A tree traversal, also known as tree searches, are algorithms executed on graphs containing only tree edges, that visit each node exactly once. Algorithms in this category differ only in the order in which each node is visited. Two classic methods to traverse a tree are breadth-first search (bfs) , where nodes in the same level, or distance away from the root, are visited before proceeding to the next level; and depth-first-search, where all the nodes in a branch, or one set path from root to leaf, are visited before passing on to the next branch. Other methods exist that use heuristics or random sampling to move through a tree as a way to speed up the process.
Note: Binary trees are most often used in order to illustrate tree traversals, yet solutions can be generalized to all trees. It is also assumed that nodes on the left precede nodes on the right, but this can be reversed given proper consistency.
Unlike an array, or list, of numbers, which are designed to be processed in order, trees do not present a linear configuration of elements; instead, processing can occur at a given node or at any of a node’s children.
Since this type of algorithm has to select the next node to be processed when traversing down a tree, the algorithm must remember the nodes it doesn’t visit in order to explore them later. To achieve this purpose, algorithms employ either a stack, where the most recently stored node has priority; or a queue, where the first item stored in the array has the highest priority. These techniques are commonly executed using recursion, which allows for a short amount of instructions, or lines of code. The particular technique used depends on the desired purpose, whether it be solving search, divide and conquer, or graph theory problems, amongst many others.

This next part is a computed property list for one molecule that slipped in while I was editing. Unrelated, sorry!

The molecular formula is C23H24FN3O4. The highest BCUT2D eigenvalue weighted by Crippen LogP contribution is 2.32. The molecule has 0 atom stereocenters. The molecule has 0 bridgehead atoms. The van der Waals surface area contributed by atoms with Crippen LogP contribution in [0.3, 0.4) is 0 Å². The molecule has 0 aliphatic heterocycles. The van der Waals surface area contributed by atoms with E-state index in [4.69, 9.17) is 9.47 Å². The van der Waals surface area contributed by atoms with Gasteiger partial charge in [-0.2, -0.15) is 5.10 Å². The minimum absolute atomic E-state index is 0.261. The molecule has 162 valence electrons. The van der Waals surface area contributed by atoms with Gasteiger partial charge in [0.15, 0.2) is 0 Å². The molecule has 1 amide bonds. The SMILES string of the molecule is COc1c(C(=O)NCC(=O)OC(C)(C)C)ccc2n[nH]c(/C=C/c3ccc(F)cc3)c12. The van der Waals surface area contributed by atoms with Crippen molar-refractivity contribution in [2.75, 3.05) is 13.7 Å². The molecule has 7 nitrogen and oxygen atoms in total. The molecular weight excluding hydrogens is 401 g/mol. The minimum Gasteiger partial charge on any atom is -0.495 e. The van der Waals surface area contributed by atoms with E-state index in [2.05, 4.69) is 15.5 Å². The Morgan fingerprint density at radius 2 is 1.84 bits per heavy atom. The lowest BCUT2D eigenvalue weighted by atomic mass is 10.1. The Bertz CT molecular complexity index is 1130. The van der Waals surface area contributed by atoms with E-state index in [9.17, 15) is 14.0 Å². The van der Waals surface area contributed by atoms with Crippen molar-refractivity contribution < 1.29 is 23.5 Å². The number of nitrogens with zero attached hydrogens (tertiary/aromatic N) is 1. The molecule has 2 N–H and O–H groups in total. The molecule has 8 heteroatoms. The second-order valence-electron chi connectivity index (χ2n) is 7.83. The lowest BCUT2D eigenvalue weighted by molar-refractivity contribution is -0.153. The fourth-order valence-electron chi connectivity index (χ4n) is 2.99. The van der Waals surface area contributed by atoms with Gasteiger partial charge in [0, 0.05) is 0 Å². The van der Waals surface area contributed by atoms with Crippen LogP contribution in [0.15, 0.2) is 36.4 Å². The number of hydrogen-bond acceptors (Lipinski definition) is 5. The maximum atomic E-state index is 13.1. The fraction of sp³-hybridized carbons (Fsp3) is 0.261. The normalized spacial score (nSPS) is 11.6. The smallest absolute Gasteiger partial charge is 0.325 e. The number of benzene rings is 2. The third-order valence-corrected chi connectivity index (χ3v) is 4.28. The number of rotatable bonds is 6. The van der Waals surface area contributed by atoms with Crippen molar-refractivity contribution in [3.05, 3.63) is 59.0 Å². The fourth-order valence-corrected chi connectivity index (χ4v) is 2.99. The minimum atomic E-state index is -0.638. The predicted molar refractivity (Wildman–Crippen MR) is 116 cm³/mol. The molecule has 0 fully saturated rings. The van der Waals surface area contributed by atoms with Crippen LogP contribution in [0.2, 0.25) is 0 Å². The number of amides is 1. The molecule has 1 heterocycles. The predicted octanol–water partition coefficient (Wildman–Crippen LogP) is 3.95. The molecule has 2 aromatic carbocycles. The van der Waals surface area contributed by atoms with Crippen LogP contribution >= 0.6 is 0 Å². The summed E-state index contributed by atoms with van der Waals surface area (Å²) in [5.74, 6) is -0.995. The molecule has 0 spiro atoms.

A queue is treated like a line of people, where the first one to come is the first one to be served. This data storage technique is also called FIFO, or First in First Out. On the other hand, think of a stack as a stack of plates, where the last one on top is the first one being used. This is also called LIFO, or First In First Out.
Depth-first Search, or DFS, is the strategy that goes down a branch all the way until a leaf is reached, processes said branch, and then moves on to a different branch. This type of algorithm generally uses a stack in order to keep track of visited nodes, as the last node seen is the next one to be visited and the rest are stored to be visited later.
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Initialize an empty stack for storage of nodes, S. For each vertex u, define u.visited to be false. Push the root (first node to be visited) onto S. While S is not empty: Pop the first element in S, u. If u.visited = false, then: U.visited = true for each unvisited neighbor w of u: Push w into S. End process when all nodes have been visited.
Python Implementation without Recrusion
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def depht_first_search(graph): visited, stack = set(), [root] while stack: vertex = stack.pop() if vertex not in visited: visited.add(vertex) stack.extend(graph[vertex] - visited) return visited
DFS can also be implemented using recursion, which greatly reduces the number of lines of code.
Python Implementation Using Recursion
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def depth_first_search_recursive(graph, start, visited=None): if visited is None: visited = set() visited.add(start) for next in graph[start] - visited: depth_first_search_recursive(graph, next, visited) return visited
It is common to modify the algorithm in order to keep track of the edges instead of the vertices, as each edge describes the nodes at each end. This is useful when one is attempting to reconstruct the traversed tree after processing each node. In case of a forest, or a group of trees, this algorithm can be expanded to include an outer loop that iterates over all trees in order to process every single node.
There are three different strategies for implementing DFS: pre-order, in-order, and post-order.